- Your baby is in a breech (bottom first) or transverse (sideways) position. (In some cases, such as a twin pregnancy in which the first baby is head down but the second baby is breech, the breech baby may be delivered vaginally.)
- You have placenta previa (when the placenta is so low in the uterus that it covers the cervix).
- You have an obstruction, such as a large fibroid, that would make a vaginal delivery difficult or impossible.
- The baby has a known malformation or abnormality that would make a vaginal birth risky, such as some cases of open neural tube defects.
- You’re HIV-positive, and blood tests done near the end of pregnancy show that you have a high viral load.
Note: Your surgery will be scheduled for no earlier than 39 weeks,unless there is a medical reason to do so in order to make sure the baby is mature enough to be born healthy.
Emergency C- section
You may need to have an emergency c-section if problems arise that make continuing or inducing labor dangerous to you or your baby. These include the following:
- Your cervix stops dilating or your baby stops moving down the birth canal, and attempts to stimulate contractions to get things moving again haven’t worked.
- Your baby’s heart rate gives your practitioner cause for concern, and she decides that your baby can’t withstand continued labor or induction.
- The umbilical cord slips through your cervix (a prolapsed cord). If that happens, your baby needs to be delivered immediately because a prolapsed cord can cut off his oxygen supply.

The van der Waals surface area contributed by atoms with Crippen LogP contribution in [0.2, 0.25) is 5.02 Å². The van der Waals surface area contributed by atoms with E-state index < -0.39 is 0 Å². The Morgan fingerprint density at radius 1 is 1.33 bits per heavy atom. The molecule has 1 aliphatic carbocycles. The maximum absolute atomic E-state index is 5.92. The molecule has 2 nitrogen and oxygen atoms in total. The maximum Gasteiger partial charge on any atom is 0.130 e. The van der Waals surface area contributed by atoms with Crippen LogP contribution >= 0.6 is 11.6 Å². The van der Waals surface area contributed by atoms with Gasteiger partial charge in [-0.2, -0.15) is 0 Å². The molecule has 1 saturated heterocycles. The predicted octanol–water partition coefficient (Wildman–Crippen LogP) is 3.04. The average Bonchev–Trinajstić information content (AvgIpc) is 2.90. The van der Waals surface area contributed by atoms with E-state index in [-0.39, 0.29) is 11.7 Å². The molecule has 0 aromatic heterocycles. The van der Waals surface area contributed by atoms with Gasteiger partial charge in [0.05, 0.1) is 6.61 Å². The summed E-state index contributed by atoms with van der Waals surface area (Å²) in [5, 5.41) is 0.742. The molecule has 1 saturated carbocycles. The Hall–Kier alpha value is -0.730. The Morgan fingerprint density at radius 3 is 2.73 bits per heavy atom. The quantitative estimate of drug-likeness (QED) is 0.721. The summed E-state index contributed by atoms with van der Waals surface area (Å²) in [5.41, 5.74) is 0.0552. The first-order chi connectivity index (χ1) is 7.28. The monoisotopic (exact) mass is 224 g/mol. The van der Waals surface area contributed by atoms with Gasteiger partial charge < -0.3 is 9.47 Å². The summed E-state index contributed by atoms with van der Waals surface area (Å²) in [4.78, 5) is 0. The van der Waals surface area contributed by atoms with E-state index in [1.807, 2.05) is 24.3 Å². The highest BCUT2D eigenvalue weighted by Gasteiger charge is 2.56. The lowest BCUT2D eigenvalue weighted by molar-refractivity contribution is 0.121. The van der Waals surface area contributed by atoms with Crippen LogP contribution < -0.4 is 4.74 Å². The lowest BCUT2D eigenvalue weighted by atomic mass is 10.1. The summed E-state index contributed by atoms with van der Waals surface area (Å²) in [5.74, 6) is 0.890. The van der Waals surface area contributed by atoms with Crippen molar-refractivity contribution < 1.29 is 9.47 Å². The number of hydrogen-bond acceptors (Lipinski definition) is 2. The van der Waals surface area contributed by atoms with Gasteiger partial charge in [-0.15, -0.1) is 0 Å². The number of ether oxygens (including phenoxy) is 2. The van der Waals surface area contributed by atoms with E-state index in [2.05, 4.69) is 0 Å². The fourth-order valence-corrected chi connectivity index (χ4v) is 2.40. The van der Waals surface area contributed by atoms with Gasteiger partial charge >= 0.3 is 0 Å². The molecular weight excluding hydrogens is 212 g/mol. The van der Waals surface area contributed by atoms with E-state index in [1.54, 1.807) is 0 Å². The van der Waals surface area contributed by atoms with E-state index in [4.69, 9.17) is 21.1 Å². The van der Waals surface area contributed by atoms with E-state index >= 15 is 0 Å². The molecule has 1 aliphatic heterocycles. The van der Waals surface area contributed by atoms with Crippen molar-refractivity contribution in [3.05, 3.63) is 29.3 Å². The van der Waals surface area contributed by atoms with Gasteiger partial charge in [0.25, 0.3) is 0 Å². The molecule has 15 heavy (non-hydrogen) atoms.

- Your placenta starts to separate from your uterine wall (placental abruption), which means your baby won’t get enough oxygen unless he’s delivered right away.
- You have a genital herpes outbreak when you go into labor or when your water breaks (whichever happens first). Delivering your baby by c-section will help him avoid infection.
Caring For The Caesarean Wound
- In the first week after operation, always keep the dressing clean and dry.
- If it gets wet, visit the nearest GP clinic/ polyclinic to change it.
- Removal of dressing is to be advised by nurses or as indicated by your doctor.
- Removal of stitches depends on the type of sutures used and is to be done according to the doctor’s instructions.
- Observe for bleeding, redness or pus around the wound area, which may suggest wound infection. Please return to the hospital if you have any of these symptoms and/ or fever.
- Do not lift heavy objects for at least two months.
- Avoid strenuous activity that may cause injury or pain. This will allow your wound to heal promptly.
As one grows old, threshold to bear pain also reduces but epidural anaesthesia increases chances of having normal deliveries. Epidural anesthesia is the most popular method of pain relief during labor.
What is epidural anesthesia?
Epidural anesthesia is a regional anesthesia that blocks pain in a particular region of the body. The goal of an epidural is to provide analgesia, or pain relief, rather than anesthesia, which leads to total lack of feeling. Epidurals block the nerve impulses from the lower spinal segments. This results in decreased sensation in the lower half of the body.